The King James Version says that God "winked at" their ignorance.
The word is unusual - ὑπεροράω. It appears only here in the New Testament, but is a little more common in the Septuagint, where it pretty much means what the English words "overlook", "ignore" or "disregard" do. It is sometimes translated in Brenton also as "despise" and "neglect". Examples:
Leviticus 20:4 LXX
And if the natives of the land should in anywise overlook that man in giving of his seed to Moloch, so as not to put him to death;
Isaiah 58:7 LXX
Break thy bread to the hungry, and lead the unsheltered poor to thy house: if thou seest one naked, clothe him, and thou shalt not
disregard the relations of thine own seed.
Numbers 5:12 LXX
Speak to the children of Israel, and thou shalt say to them, Whosesoever wife shall transgress against him, and slight and
Sirach 38:16 LXX
My son, let tears fall down over the dead, and begin to lament, as if thou hadst suffered great harm thyself; and then cover his body
according to the custom, and neglect not his burial.
Psalm 77:62 LXX
And he gave his people to the sword; and disdained his inheritance.
That those ignorant of the Gospel will be called to less account is a firm teaching in Scripture. We have, for example:
But he that knew not, and did commit things worthy of stripes, shall be beaten with few stripes. For unto whomsoever much is given, of him
shall be much required: and to whom men have committed much, of him
they will ask the more.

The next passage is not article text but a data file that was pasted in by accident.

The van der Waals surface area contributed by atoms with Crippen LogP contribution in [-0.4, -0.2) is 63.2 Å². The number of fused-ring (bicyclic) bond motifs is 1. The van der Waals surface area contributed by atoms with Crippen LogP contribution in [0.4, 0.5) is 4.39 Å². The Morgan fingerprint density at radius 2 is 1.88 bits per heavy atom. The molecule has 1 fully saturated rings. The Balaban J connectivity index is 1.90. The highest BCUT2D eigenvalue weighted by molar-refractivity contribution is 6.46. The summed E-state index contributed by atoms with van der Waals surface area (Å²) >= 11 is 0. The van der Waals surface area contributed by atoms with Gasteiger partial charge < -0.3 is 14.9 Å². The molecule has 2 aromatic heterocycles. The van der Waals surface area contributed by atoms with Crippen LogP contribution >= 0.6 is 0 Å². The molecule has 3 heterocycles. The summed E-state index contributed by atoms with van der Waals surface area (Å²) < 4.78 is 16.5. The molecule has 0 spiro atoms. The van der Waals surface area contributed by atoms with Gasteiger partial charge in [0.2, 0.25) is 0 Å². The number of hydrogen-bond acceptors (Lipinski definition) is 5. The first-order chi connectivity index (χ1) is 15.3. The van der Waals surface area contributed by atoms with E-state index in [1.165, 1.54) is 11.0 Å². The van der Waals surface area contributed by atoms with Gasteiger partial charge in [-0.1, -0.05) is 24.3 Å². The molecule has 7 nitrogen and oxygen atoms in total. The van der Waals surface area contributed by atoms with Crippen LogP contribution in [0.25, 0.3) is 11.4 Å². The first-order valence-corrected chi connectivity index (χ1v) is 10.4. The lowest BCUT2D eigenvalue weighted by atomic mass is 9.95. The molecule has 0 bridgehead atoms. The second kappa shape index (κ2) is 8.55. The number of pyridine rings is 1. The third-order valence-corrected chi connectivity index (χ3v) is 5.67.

The theme of this passage is discussed in the early Christian Epistle to Diognetus (Ch. IX):
As long then as the former time endured, He permitted us to be borne
along by unruly impulses, being drawn away by the desire of pleasure
and various lusts. This was not that He at all delighted in our sins,
but that He simply endured them; nor that He approved the time of
working iniquity which then was, but that He sought to form a mind
conscious of righteousness, so that being convinced in that time of
our unworthiness of attaining life through our own works, it should
now, through the kindness of God, be vouchsafed to us; and having made
it manifest that in ourselves we were unable to enter into the kingdom
of God, we might through the power of God be made able.
This is a forum for exegesis and not theology (though the two frequently intersect), but I do not think your statement that "according to most orthodox Christian theology, these pagans who died without Christ are forever condemned and without hope" is correct. Such a believe would actually be contrary to Scripture and negate the meaning of Christ's death and resurrection, wherein He descended into Hades and preached unto the spirits in prison (1 Peter 3:18-19; also cf. 1 Peter 4:6, Ephesians 4:8-10).